Rhubarb Ginger Jam

My English friend Tanya brought over a jar of this amazing jam, which her mother always made, and we finished it off in the first week.  So I decided to make a batch yesterday with my friend Donna.  It’s so unusual and so good. (Think it would be amazing on baked Brie!)

Tanya mentioned that the recipe was on BBC Good Food.  After much research, (what exactly is Jam sugar?) metric conversions and hard math, we came up with this recipe:

8 cups rhubarb, cut into 1/2″ pieces
Juice and zest of 1 1/2 lemons
9 Tbsp pectin powder
1/3 cup finely diced crystallized ginger
2 Tbsp grated fresh ginger root (Use more if you really like ginger)
8 cups sugar

Add everything except sugar into a large pot. On high heat, bring to a boil, stirring constantly then reduce heat and cook for a few minutes until the rhubarb is soft. (I used rhubarb I chopped and froze after a hailstorm, and it got soft pretty quickly.) Be sure to continue scraping the bottom as the pectin like to stick there.

Add sugar and bring back up to a boil, stirring constantly. Boil for one minute. Ladle into prepared jars and can as usual.

Grean Apple Mulberry Jam

Maya and her friends were Beatles fanatics starting in middle school and referred to themselves for a time as “The Grean Apples” and later just “the Gaggle.” We gave the girls pretty much carte blanche to cook in our kitchen.  One day they got a wild hair to make Mulberry Jam, after picking a bucket of mulberries from Elmwood Park. Each girl got to take a couple of jars home and they had a blast making it.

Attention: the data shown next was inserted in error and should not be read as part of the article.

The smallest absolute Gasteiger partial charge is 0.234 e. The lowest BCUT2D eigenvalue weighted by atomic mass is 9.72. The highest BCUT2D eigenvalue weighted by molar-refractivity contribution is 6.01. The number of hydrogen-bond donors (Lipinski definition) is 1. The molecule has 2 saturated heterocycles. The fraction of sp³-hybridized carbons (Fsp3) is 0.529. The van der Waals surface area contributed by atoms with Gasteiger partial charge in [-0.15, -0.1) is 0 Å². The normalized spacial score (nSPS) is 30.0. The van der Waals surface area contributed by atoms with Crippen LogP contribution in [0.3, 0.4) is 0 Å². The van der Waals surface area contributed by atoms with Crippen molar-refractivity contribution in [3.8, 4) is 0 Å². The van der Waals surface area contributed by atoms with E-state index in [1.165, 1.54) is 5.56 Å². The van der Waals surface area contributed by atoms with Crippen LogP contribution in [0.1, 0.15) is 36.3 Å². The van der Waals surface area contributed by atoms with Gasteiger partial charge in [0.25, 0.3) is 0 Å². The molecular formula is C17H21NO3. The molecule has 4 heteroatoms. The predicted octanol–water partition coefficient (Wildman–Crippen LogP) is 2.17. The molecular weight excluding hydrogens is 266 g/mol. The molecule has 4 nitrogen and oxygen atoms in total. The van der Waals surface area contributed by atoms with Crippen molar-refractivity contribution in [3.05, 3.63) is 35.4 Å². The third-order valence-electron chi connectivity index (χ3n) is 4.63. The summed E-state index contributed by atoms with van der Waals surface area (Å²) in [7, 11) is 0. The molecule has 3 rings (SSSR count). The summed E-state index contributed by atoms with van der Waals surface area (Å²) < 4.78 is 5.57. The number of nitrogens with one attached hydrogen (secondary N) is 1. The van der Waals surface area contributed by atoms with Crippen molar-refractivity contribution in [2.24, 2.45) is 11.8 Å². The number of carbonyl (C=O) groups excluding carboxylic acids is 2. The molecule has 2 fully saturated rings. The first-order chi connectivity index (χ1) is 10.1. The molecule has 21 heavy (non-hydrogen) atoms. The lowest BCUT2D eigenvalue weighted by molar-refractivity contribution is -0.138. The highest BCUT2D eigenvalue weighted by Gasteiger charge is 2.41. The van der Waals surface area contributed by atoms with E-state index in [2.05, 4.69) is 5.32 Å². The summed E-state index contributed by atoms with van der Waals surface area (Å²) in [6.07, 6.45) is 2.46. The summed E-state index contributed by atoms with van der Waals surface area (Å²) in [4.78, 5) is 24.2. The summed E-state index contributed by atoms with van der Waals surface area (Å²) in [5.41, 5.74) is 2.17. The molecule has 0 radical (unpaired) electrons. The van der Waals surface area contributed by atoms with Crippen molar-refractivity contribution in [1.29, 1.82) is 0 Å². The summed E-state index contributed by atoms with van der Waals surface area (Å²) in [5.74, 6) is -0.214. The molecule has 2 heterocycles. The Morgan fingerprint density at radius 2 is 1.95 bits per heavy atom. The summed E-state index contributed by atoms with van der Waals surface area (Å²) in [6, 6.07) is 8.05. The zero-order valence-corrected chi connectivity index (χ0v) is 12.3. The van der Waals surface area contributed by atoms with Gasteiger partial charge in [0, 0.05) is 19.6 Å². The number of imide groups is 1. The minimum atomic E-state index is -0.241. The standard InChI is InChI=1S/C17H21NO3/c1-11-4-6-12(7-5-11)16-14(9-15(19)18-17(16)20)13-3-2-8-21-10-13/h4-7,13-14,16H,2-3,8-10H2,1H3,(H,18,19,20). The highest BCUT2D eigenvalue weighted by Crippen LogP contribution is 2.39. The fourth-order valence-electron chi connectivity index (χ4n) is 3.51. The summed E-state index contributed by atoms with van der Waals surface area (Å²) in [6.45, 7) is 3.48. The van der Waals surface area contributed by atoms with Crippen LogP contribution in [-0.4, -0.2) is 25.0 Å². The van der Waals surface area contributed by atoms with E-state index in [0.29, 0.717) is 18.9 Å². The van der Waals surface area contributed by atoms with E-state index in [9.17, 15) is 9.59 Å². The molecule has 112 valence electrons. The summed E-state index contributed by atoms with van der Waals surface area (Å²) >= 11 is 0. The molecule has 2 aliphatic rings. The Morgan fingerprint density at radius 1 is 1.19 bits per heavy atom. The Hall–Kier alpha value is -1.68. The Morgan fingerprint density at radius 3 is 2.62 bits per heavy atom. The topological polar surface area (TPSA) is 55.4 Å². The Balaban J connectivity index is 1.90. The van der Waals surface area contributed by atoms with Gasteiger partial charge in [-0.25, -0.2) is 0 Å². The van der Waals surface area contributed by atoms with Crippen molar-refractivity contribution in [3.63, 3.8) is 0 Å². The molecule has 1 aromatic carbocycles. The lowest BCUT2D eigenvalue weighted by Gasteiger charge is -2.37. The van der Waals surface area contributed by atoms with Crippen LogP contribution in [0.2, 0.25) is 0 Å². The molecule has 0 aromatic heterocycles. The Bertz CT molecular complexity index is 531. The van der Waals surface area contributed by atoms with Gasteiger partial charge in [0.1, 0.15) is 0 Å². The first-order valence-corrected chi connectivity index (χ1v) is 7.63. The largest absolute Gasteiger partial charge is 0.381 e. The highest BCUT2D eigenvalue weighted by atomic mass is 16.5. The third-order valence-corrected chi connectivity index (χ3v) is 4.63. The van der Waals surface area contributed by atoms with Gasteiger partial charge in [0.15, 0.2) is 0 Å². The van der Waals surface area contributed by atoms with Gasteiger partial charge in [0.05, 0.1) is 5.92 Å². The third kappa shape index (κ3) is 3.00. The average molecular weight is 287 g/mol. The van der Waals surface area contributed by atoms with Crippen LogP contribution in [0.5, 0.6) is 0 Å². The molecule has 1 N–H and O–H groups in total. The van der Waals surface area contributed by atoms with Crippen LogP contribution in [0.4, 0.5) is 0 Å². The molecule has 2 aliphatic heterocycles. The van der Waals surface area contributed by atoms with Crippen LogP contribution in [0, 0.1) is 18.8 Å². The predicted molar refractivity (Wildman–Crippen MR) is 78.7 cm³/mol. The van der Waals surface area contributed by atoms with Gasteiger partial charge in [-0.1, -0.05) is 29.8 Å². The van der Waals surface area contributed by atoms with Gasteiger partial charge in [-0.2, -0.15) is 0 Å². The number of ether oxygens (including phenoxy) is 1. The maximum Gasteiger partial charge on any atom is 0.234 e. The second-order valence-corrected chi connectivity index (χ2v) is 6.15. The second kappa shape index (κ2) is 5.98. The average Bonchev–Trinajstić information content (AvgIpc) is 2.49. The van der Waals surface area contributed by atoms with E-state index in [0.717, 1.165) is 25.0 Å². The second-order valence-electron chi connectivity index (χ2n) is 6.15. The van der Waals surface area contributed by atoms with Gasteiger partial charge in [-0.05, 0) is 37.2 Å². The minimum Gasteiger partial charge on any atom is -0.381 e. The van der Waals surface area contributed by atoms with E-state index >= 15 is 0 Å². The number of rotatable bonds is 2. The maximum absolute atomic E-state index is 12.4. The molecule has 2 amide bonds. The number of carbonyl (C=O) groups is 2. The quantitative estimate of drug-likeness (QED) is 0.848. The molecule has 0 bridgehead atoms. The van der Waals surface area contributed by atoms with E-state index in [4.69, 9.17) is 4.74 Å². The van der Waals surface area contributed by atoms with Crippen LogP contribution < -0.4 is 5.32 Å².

3 lbs. mulberries
1/2 cup lemon juice
7 cups sugar
1 pkg liquid pectin

Wash berries. Put into a large pot and mash gently. Heat on low heat for 15 minutes, covered. Add sugar and lemon juice, and bring to the boil. Stir in the pectin, and keep at a boil for one minute, stirring constantly.

Pour into prepared jars and seal. (I think we had just run the jars through a hot dishwasher, but I can’t remember if we sterilized them.) We just kept it in the refrigerator and they were gone fast anyway.

Chokecherry Jelly

Choke_Cherry_01Chokecherries grow wild in Nebraska, sprouting a spike of white flowers in the spring and deep purple/black berries in the fall. They are blisteringly sour, but make delicious jelly or wine.

In 2011, Maya and I were driving along the main road at Niobrara State Park, and saw a large shrub/tree bobbing and swaying in a dozen different directions.

Slightly freaked out, we slowed down and realized that there were actually a flock of wild baby turkeys (poults) on a chokecherry feeding frenzy.

Since we love chokecherry jelly, we stopped at the park office and asked if it was okay to pick chokecherries. Reassured, we headed back into town and picked up sugar, pectin,  mason jars and an empty box to hold our berries at Farnik’s Market.

We found a chokecherry bush that was loaded with berries and started picking.  Just as we were finishing, calamity!  Maya slid down the hill, badly scraping her arm on the way.  We took our berries back to the cabin and washed and bandaged the worst of her scrapes.  Poor kid! She was a real trouper (as always) and still pitched in.

3 lbs. chokecherries to yield 3 1/2 cups of juice
4 cups sugar
1 box powdered Sure-Jell
1 cup mason jars (7 or 8) washed in hot soapy water, and rinsed with boiling water. (Leave the jars in the hot water until you’re ready to fill them.)

In a large pot, wash and remove berries from stems. Drain well. Add a cup of water to the berries, and cook on medium/low heat, stirring to break the berries open.